In Teatr Powszechny in Warsaw I saw a new play directed by Krystian Lupa, one of my favourite theatre directors. with much input from the actors, including some improvisation. This collaboration between Teatr Powszechny in Łódz and in Warsaw, is based on John Lennon’s and Yoko Ono’s famous song Imagine. A group of New Age friends, inspired by such characters as Andy Warhol, Sylvia Plath, Thomas Bernhard and others, are invited by their old leader to a reunion. It takes them back to the 1960’s and, at the same time, asking important questions about today, including the war, climate emergency, our fragility and the future the humanity in general. No subtitles, but I recommend it, if you are in Warsaw; however be prepared for six hours. https://www.youtube.com/watch?v=2Ku1ahR53TI
On 16 March we held our first workshop about literature in translation at Broughton High School in Edinburgh.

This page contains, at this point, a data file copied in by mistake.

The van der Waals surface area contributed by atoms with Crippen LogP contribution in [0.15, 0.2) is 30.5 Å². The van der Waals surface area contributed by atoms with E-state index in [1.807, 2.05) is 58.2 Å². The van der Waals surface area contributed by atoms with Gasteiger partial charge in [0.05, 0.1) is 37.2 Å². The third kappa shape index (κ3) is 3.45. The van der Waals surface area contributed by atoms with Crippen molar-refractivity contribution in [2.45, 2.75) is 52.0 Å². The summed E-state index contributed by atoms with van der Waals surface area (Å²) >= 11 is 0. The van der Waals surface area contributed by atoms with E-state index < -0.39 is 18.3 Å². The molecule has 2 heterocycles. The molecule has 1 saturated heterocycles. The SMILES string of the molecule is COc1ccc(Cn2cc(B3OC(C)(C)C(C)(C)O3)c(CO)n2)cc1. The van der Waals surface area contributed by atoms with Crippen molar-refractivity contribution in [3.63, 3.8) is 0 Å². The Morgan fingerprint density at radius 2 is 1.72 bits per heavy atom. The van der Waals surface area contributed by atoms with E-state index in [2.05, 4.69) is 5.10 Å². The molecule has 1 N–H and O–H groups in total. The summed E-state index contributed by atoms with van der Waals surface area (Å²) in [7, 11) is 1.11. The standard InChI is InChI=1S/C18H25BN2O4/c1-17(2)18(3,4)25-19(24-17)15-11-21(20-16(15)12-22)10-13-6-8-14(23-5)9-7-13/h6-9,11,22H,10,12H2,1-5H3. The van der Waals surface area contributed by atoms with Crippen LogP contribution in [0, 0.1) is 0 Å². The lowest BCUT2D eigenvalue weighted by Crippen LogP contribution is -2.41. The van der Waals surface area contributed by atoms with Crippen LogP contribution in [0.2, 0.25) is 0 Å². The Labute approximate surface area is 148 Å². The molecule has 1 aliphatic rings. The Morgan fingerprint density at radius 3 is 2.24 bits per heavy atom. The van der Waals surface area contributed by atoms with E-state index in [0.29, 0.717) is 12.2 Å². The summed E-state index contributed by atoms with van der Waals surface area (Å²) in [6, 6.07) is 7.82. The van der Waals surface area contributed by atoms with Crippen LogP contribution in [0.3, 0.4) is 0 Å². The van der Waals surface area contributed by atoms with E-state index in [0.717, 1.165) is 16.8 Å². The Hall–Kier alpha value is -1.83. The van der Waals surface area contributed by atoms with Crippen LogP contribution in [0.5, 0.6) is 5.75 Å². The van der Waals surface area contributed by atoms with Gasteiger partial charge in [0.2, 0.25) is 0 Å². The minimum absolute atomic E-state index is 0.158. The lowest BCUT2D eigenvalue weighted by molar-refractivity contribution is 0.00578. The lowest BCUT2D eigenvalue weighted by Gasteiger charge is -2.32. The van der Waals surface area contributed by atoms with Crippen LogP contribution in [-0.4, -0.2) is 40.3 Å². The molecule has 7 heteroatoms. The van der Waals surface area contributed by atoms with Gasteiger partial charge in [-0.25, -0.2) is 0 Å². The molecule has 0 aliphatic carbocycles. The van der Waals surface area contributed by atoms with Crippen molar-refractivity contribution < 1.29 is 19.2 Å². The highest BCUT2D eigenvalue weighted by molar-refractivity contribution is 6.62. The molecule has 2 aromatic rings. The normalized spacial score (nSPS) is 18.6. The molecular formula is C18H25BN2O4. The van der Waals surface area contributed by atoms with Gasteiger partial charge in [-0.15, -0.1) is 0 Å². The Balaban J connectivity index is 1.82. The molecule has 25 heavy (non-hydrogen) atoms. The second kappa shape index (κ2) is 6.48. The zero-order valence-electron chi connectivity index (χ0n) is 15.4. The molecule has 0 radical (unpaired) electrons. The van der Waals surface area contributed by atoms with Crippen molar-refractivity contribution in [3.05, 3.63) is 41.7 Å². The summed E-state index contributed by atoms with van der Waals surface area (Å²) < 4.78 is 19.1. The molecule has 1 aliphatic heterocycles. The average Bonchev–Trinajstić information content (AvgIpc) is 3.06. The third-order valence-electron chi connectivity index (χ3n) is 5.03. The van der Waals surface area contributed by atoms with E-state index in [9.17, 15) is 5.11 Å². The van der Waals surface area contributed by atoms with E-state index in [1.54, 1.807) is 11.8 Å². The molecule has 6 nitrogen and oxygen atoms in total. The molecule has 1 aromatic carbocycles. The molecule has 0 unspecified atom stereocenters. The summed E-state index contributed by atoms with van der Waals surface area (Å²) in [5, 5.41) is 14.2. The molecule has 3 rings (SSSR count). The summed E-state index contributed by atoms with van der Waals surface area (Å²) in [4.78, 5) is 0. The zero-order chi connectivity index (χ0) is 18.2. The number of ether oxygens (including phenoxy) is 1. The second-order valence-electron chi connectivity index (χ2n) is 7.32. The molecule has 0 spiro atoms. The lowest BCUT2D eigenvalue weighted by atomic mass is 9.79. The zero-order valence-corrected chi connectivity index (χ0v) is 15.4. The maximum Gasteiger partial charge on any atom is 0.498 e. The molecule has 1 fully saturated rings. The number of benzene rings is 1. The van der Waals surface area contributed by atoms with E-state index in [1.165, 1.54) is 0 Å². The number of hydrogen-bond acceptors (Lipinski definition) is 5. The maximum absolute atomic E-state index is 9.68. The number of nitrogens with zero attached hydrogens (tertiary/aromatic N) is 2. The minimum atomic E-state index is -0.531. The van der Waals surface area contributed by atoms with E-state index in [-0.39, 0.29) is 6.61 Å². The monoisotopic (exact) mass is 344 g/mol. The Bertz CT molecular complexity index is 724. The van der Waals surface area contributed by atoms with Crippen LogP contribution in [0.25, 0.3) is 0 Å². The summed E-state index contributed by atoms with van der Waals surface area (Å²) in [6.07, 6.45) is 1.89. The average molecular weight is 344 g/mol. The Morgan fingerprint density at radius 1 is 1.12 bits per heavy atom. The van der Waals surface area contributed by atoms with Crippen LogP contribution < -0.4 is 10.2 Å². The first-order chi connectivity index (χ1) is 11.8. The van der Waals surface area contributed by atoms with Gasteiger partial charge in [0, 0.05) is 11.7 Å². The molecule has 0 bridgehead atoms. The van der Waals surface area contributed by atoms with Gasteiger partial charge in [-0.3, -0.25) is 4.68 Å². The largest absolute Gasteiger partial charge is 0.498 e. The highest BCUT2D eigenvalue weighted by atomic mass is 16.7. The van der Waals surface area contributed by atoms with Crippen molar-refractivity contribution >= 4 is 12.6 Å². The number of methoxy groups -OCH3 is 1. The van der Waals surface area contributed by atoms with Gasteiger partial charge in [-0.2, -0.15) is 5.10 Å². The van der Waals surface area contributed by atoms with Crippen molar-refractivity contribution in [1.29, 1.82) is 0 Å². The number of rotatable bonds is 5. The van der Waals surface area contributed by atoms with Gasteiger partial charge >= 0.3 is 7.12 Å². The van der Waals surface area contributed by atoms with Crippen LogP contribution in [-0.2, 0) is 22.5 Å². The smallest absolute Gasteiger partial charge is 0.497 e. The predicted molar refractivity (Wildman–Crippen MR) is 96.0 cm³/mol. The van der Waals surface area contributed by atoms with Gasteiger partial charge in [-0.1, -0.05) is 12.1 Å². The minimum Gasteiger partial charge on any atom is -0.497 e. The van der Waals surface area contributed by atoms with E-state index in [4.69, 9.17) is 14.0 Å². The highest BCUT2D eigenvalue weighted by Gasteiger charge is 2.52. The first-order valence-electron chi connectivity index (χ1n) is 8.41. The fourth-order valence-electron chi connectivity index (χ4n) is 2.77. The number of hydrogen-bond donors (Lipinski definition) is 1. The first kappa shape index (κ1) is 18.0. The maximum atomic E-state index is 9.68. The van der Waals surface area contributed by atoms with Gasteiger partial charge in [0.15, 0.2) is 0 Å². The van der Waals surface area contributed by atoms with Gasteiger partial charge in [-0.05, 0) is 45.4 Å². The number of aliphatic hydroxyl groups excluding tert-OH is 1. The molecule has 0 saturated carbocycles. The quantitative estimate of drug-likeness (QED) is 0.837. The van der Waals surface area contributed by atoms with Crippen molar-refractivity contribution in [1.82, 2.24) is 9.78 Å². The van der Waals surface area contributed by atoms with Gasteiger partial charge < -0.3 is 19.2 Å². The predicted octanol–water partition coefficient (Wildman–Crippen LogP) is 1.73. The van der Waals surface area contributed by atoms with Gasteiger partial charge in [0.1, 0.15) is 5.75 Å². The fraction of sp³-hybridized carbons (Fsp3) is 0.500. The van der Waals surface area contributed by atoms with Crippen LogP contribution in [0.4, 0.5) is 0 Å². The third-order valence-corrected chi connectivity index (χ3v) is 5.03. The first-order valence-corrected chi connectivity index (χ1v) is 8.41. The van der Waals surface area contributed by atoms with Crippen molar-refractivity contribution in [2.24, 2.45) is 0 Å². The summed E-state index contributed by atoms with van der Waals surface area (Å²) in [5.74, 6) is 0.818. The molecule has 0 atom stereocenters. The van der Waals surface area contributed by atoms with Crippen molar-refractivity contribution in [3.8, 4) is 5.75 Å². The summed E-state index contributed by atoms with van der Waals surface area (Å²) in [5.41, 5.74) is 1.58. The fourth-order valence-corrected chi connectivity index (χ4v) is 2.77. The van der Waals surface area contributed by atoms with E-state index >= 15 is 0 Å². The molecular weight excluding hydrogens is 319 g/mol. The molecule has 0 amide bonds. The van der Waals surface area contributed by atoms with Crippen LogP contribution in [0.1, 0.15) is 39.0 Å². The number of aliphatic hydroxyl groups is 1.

The opening of ‘Sour Cherries’, a chapter from Swallowing Mercury by Wioletta Greg, was read out in Polish by one of the students, followed by the chapter in Eliza Marciniak’s English translation. A lively discussion ensued about the subject of the story, and on literary translation in general. The students (S2, 12-13 years old) found it easy to identify with the main protagonist. They understood her emotions, as she was of a similar age, but her way of life, in the Polish countryside in early 1980s, seemed very different from theirs. Lots of hands were raised, interesting answers were given and insightful points made.
Small items of Polish food specialities were handed out as prizes for great participation. The teacher was pleased with the workshop; it was a welcome addition to a regular French class. Seven students who were interested in reading the whole book were offered copies supplied by Granta Publications. The Polish original has been sent to the school in an e-book format, while the three paper copies are going by post to the school library, courtesy of the Polish publisher Wydawnictwo Czarne.
We believe that meetings about Polish literature in English translation (as well as translation from other languages) will have a positive effect on readership and on the understanding of other nationalities and their cultures, helping to develop tolerance and social integration.